Why real estate investors are turning to Singapore retail

Retail investment activity heats up amid rental growth potential and lower priced assets

March 07, 2024

Retail in Singapore is shaping up to be one of the hottest real estate sectors this year, as investors eye rising rents and lower-priced assets.

The fourth quarter of 2023 marked the ninth consecutive quarter of rent growth for prime retail space. Rents grew 0.2% in the fourth quarter compared to a year earlier, according to JLL’s Singapore Property Market Monitor Q4 2023

Capital values of prime floor space, meanwhile, remained flat for the sixth straight quarter at S$8,441 ($6,565) per square feet of net lettable area, the report says.

“I think this is the right moment for investors to look into retail, because the prices of assets are lower right now,” says Benjamin Bayon, Regional Solutions Lead, Retail, JLL.

Renewed interest in Orchard Road shopping district

Urban Redevelopment Authority data shows a fall in island-wide retail vacancy rate to 6.5% in the fourth quarter of 2023, from 7.2% in the previous quarter.

Singapore’s Orchard Road shopping district is looking set to be particularly active. The government is in the midst of rejuvenating the country’s prime retail district into a lifestyle destination to draw both tourist and local spending.

The tail end of 2023 closed with two significant transactions for mixed use developments located at or near Orchard Road: VisionCrest Commercial transacted at about S$440 million ($327 million) and Wilkie Edge was sold at about S$348 million ($259 million).

“Mixed use buildings will be of particular focus for investors,” says Bayon.

“The mix of well-selected retail and office offerings, especially in the right locations, should bring about unique experiences that draw more traffic,” says Bayon.


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Opportunities to refurbish mixed use developments

Mature retail markets like Singapore will likely begin to see more investors acquiring and refurbishing existing mixed use assets, then reselling them in five to seven years, Bayon says.

This is in part because retail’s relationship with the office is changing, as the role of the office continues to evolve. JLL data says hybrid working remains the preference among employees worldwide, with Singapore employees spending 3.4 days in the office each week.

Mixed use buildings typically comprise of retail on the first few floors and an office tower on top. This layout relies on the flow of office workers navigating between the office tower and the retail podium and making purchases before work, during their lunch break, and at the end of their workday.

“These mixed-use buildings are reporting much less footfall than before,” says Bayon. “Aside from the pandemic changing the way we work, the people who do go into the office are ordering their lunch and their groceries online and bypassing these stores.”

It remains to be seen if these new layouts will yield better traffic in the retail space.

Bayon suggests that for Singapore, the spur in investment activity could mean more mixed-use developments undergoing refurbishment to be aligned with the preference for hybrid working arrangements.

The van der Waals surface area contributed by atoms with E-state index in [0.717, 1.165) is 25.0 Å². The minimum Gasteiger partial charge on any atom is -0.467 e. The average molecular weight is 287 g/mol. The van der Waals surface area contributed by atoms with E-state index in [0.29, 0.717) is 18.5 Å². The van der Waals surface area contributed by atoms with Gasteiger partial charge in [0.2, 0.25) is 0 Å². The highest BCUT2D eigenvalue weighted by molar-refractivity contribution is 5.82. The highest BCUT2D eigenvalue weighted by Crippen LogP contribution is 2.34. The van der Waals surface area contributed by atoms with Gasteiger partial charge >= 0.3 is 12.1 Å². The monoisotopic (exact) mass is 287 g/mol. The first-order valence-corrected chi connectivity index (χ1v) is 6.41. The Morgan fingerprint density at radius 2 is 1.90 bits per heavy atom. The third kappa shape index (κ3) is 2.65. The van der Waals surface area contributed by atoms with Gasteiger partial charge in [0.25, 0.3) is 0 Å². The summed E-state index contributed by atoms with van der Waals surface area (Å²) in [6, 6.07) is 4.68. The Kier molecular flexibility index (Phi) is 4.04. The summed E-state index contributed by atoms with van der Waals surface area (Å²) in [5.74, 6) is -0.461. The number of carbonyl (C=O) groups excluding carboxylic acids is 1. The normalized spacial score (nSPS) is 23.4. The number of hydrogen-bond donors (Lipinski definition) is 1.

“Instead of trying to fill office vacancies, investors could inject retail spaces into these empty office towers,” says Bayon.

Meanwhile, in developing retail markets such as Thailand and Kuala Lumpur, Bayon says investors are experimenting with new mall layouts to adapt.

“We are starting to see new mixed-use buildings where the separation between retail and office is not so clear,” he says. “We might see with co-working style offices on the same levels as your F&B, fashion, or cosmetics spaces, for example.”

Potential of Singapore’s domestic market

However, challenges remain.

Tourism receipts for 2023 exceeded the Singapore Tourism Board’s S$18 billion target to hit between S$24.5 billion ($18.2 billion) and S$26 billion ($19.3 billion), according to the Singapore Tourism Board.

But arrival numbers are still 30% shy of pre-pandemic figures. The 1.4 million arrival numbers for Chinese tourists pale in comparison to the 2019 peak of 3.6 million, the statutory board reveals.

While the board expects Chinese tourists to remain a key market for Singapore, contributing some S$2.3 billion ($1.7 billion) in 2023, Bayon observes a change in spending behaviour.

“Chinese tourists are visiting Singapore less than before, and those who visit are not spending as much, opting for sightseeing experiences instead,” says Bayon.

To grow sales, Bayon suggests for retail players to look closer to home – the domestic market. Successful tenant mix strategies keep the domestic market’s preferences in mind.

“Instead of waiting for tourists to come and spend their money here, tenants and investors should focus on innovating to please the local market,” says Bayon.

While Singapore may remain the destination for many luxury brands’ flagship stores, Bayon observes a strong market for fast fashion and mid-tier brands.

“This will come from a resilient middle-class and an upper-middle class being careful with their spending,” says Bayon.

Contact Benjamin Bayon

Regional Solutions Lead, Retail, JLL

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